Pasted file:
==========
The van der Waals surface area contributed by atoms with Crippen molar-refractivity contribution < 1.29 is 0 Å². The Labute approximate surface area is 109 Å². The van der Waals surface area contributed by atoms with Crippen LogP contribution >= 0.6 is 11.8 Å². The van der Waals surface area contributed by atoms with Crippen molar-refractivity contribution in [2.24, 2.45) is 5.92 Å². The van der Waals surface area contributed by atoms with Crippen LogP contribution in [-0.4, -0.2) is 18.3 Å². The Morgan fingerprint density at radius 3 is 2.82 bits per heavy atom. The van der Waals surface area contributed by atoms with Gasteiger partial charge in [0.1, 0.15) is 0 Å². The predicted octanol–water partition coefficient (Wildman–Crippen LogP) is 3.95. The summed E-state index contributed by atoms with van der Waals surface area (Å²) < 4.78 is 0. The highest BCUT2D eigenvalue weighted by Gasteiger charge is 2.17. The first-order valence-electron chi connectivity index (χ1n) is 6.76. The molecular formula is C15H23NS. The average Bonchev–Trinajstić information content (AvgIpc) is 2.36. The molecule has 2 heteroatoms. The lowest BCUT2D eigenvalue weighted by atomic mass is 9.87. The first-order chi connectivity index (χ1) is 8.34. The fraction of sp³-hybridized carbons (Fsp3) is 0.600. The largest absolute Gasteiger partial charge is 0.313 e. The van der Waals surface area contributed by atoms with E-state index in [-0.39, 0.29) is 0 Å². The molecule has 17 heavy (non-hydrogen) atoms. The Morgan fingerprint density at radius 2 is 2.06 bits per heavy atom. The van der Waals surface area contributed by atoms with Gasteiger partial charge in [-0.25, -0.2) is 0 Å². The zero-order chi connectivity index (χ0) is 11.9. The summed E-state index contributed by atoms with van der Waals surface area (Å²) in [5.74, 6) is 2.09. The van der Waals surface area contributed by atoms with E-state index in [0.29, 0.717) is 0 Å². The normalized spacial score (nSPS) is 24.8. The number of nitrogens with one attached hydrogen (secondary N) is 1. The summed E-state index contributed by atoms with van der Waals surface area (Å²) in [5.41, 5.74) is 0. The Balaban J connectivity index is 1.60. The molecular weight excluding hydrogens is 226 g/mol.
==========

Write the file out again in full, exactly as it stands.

The van der Waals surface area contributed by atoms with Crippen molar-refractivity contribution < 1.29 is 0 Å². The Labute approximate surface area is 109 Å². The van der Waals surface area contributed by atoms with Crippen LogP contribution >= 0.6 is 11.8 Å². The van der Waals surface area contributed by atoms with Crippen molar-refractivity contribution in [2.24, 2.45) is 5.92 Å². The van der Waals surface area contributed by atoms with Crippen LogP contribution in [-0.4, -0.2) is 18.3 Å². The Morgan fingerprint density at radius 3 is 2.82 bits per heavy atom. The van der Waals surface area contributed by atoms with Gasteiger partial charge in [0.1, 0.15) is 0 Å². The predicted octanol–water partition coefficient (Wildman–Crippen LogP) is 3.95. The summed E-state index contributed by atoms with van der Waals surface area (Å²) < 4.78 is 0. The highest BCUT2D eigenvalue weighted by Gasteiger charge is 2.17. The first-order valence-electron chi connectivity index (χ1n) is 6.76. The molecular formula is C15H23NS. The average Bonchev–Trinajstić information content (AvgIpc) is 2.36. The molecule has 2 heteroatoms. The lowest BCUT2D eigenvalue weighted by atomic mass is 9.87. The first-order chi connectivity index (χ1) is 8.34. The fraction of sp³-hybridized carbons (Fsp3) is 0.600. The largest absolute Gasteiger partial charge is 0.313 e. The van der Waals surface area contributed by atoms with E-state index in [-0.39, 0.29) is 0 Å². The molecule has 17 heavy (non-hydrogen) atoms. The Morgan fingerprint density at radius 2 is 2.06 bits per heavy atom. The van der Waals surface area contributed by atoms with Gasteiger partial charge in [-0.25, -0.2) is 0 Å². The zero-order chi connectivity index (χ0) is 11.9. The summed E-state index contributed by atoms with van der Waals surface area (Å²) in [5.74, 6) is 2.09. The van der Waals surface area contributed by atoms with E-state index in [0.29, 0.717) is 0 Å². The normalized spacial score (nSPS) is 24.8. The number of nitrogens with one attached hydrogen (secondary N) is 1. The summed E-state index contributed by atoms with van der Waals surface area (Å²) in [5.41, 5.74) is 0. The Balaban J connectivity index is 1.60. The molecular weight excluding hydrogens is 226 g/mol.